In Zambia, the implementing consortium consists of a knowledge institution (the Zambia Open University), an insurance company (the Professional Insurance Company of Zambia) and a rural development organisation (Musika Development Initiative). Data is sourced from the National Agricultural Information Services – a specialised wing of the Ministry of Agriculture and Livestock that supports extension services through the dissemination of agricultural information.
In Zambia, WBI is subsidised for all smallholder farmers who are eligible for the Farmer Input Subsidy Programme; subscription to the insurance product and payment of a relatively small insurance fee are now conditional for access to the subsidy. This programme is coupled with training to ensure that farmers understand the concept of the insurance and its benefits.
In neighbouring Malawi, the National Smallholder Farmers Association of Malawi works in collaboration with the Malawi Meteorological Services and the Department of Agricultural Extension Services for weather information and for extension messaging, respectively. Based on a baseline study to determine smallholders’ willingness to pay for insurance, a WBI product that meets farmers’ needs, while ensuring a return on investment for the private insurance partners, is currently under development.
The Zimbabwe Farmers Union (ZFU) sources data from international climate information service company aWhere. As such, it has access to local satellite-based weather data. Econet Wireless – a private sector entity that is a key project partner in Zimbabwe – offers the EcoFarmer ‘combo’; a combined service for weather alerts, farming tips and index-based insurance, which allows farmers to insure their crops against the risk of excessive rainfall or drought for US$1 per month.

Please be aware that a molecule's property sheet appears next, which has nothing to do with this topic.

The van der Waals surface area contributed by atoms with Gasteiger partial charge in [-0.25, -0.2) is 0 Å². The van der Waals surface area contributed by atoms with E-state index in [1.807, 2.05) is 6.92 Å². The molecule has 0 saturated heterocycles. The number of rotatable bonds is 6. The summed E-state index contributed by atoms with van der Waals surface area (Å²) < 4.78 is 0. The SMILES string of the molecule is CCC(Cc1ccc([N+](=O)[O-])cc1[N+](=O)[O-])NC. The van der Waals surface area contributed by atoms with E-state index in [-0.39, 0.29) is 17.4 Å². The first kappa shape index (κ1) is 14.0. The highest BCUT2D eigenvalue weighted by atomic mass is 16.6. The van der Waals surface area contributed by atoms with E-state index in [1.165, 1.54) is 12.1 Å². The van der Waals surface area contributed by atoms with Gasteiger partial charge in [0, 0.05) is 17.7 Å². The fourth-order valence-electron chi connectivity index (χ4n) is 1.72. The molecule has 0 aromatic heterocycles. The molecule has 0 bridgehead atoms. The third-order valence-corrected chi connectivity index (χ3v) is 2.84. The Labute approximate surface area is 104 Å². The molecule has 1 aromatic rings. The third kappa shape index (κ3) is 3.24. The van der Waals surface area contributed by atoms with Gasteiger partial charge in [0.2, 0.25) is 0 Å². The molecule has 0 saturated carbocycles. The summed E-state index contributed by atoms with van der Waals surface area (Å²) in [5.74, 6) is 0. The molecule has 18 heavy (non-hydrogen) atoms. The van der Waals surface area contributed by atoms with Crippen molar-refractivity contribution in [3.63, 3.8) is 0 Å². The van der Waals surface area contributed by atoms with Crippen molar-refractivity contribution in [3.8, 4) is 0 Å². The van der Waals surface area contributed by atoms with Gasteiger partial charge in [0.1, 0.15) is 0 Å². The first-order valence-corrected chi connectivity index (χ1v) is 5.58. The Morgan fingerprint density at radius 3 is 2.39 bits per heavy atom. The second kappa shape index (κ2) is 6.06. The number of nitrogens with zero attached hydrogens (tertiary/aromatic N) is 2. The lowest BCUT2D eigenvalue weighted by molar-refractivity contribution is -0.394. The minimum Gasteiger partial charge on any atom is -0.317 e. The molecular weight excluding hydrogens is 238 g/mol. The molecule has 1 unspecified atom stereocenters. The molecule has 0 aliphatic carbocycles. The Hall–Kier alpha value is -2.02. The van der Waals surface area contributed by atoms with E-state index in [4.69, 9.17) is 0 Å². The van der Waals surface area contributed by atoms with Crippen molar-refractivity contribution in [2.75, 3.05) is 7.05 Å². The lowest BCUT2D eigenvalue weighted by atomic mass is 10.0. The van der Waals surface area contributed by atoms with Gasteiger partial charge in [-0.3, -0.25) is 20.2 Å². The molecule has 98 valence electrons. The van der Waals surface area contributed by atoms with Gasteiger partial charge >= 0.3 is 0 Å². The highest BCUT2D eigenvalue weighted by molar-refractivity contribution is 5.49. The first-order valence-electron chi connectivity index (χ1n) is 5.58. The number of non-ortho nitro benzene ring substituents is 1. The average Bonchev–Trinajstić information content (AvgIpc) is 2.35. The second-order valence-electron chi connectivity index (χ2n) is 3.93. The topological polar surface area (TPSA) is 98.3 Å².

Field surveys commissioned at the start of the project showed that farmers’ awareness on WBI does not automatically translate into uptake; although 60% of sampled farmers were aware of WBI, only 16% had signed up for it. Packaging WBI with other accepted services, such as life/funeral insurance and farming advice helped ZFU to overcome adoption barriers.
Enabling insurance adoption through bundled services
The project found that data and information alone is not enough to help farmers. Many farmers did not have the ability to interpret information and data received via mobile phones pertaining to weather forecasts, so needed additional support to use it to make informed decisions regarding their farm activities. This was addressed by ensuring that extension officers working in project target areas also subscribed to the service and had access to information from the digital portal for farmers. This way, they received the same information and data that farmers received and they could better support farmers’ queries in their area. The data delivered via SMS, or accessible via the mobile portal, could therefore be used as a ‘toolkit’ for field-based extension staff. “Extension workers play a pivotal role in interpreting weather information for farmers. Once registered, even farmers who are not on the ICT platform benefit through the extension workers daily advisories,” says Prince Kuipa, an economist with ZFU.
The project is anchored within well-established innovative partnerships that include farmer organisations, the private sector and governments, and the project goals are well aligned to the overall objectives of the partnerships, hence ensuring continuity after the project finishes. Strengthening these partnerships to ensure sustainability has been achieved by facilitating the development of memorandums of understanding between partners and fostering the inclusion of climate-smart solutions into the partners’ long-term strategies; insurance solutions have hence become a key component of partners’ investment and project implementation strategy.